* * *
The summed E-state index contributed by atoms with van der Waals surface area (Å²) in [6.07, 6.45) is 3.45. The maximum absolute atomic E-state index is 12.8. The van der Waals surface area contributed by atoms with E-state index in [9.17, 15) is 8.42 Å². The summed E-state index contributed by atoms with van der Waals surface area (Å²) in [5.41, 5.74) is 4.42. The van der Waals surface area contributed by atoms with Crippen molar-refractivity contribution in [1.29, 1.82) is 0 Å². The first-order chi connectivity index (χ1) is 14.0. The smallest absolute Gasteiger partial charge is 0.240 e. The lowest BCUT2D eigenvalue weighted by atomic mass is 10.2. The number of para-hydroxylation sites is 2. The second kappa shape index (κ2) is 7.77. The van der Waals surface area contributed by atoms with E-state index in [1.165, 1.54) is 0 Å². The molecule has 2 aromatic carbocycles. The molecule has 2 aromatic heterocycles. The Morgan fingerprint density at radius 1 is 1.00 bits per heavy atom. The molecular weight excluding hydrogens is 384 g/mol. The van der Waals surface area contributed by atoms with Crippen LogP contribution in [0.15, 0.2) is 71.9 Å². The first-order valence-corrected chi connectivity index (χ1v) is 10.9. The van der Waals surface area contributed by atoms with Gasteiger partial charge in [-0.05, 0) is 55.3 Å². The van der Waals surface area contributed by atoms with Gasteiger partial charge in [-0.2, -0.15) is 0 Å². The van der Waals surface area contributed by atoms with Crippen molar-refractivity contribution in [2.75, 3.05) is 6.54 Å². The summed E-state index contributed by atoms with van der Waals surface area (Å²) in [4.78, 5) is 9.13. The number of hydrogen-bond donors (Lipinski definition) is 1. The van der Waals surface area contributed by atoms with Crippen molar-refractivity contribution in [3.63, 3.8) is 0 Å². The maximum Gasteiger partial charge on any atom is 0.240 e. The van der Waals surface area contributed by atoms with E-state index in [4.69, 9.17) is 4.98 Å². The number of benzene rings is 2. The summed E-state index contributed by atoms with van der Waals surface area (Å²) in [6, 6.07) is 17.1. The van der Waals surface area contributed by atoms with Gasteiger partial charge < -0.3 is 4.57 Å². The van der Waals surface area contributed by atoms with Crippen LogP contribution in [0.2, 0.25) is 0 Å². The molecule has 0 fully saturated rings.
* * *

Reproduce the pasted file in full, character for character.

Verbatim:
The summed E-state index contributed by atoms with van der Waals surface area (Å²) in [6.07, 6.45) is 3.45. The maximum absolute atomic E-state index is 12.8. The van der Waals surface area contributed by atoms with E-state index in [9.17, 15) is 8.42 Å². The summed E-state index contributed by atoms with van der Waals surface area (Å²) in [5.41, 5.74) is 4.42. The van der Waals surface area contributed by atoms with Crippen molar-refractivity contribution in [1.29, 1.82) is 0 Å². The first-order chi connectivity index (χ1) is 14.0. The smallest absolute Gasteiger partial charge is 0.240 e. The lowest BCUT2D eigenvalue weighted by atomic mass is 10.2. The number of para-hydroxylation sites is 2. The second kappa shape index (κ2) is 7.77. The van der Waals surface area contributed by atoms with E-state index in [1.165, 1.54) is 0 Å². The molecule has 2 aromatic carbocycles. The molecule has 2 aromatic heterocycles. The Morgan fingerprint density at radius 1 is 1.00 bits per heavy atom. The molecular weight excluding hydrogens is 384 g/mol. The van der Waals surface area contributed by atoms with Crippen LogP contribution in [0.15, 0.2) is 71.9 Å². The first-order valence-corrected chi connectivity index (χ1v) is 10.9. The van der Waals surface area contributed by atoms with Gasteiger partial charge in [-0.05, 0) is 55.3 Å². The van der Waals surface area contributed by atoms with Gasteiger partial charge in [-0.2, -0.15) is 0 Å². The van der Waals surface area contributed by atoms with Crippen molar-refractivity contribution in [2.75, 3.05) is 6.54 Å². The summed E-state index contributed by atoms with van der Waals surface area (Å²) in [4.78, 5) is 9.13. The number of hydrogen-bond donors (Lipinski definition) is 1. The van der Waals surface area contributed by atoms with Crippen molar-refractivity contribution in [3.63, 3.8) is 0 Å². The maximum Gasteiger partial charge on any atom is 0.240 e. The van der Waals surface area contributed by atoms with E-state index in [4.69, 9.17) is 4.98 Å². The number of benzene rings is 2. The summed E-state index contributed by atoms with van der Waals surface area (Å²) in [6, 6.07) is 17.1. The van der Waals surface area contributed by atoms with Gasteiger partial charge < -0.3 is 4.57 Å². The van der Waals surface area contributed by atoms with Crippen LogP contribution in [0.2, 0.25) is 0 Å². The molecule has 0 fully saturated rings.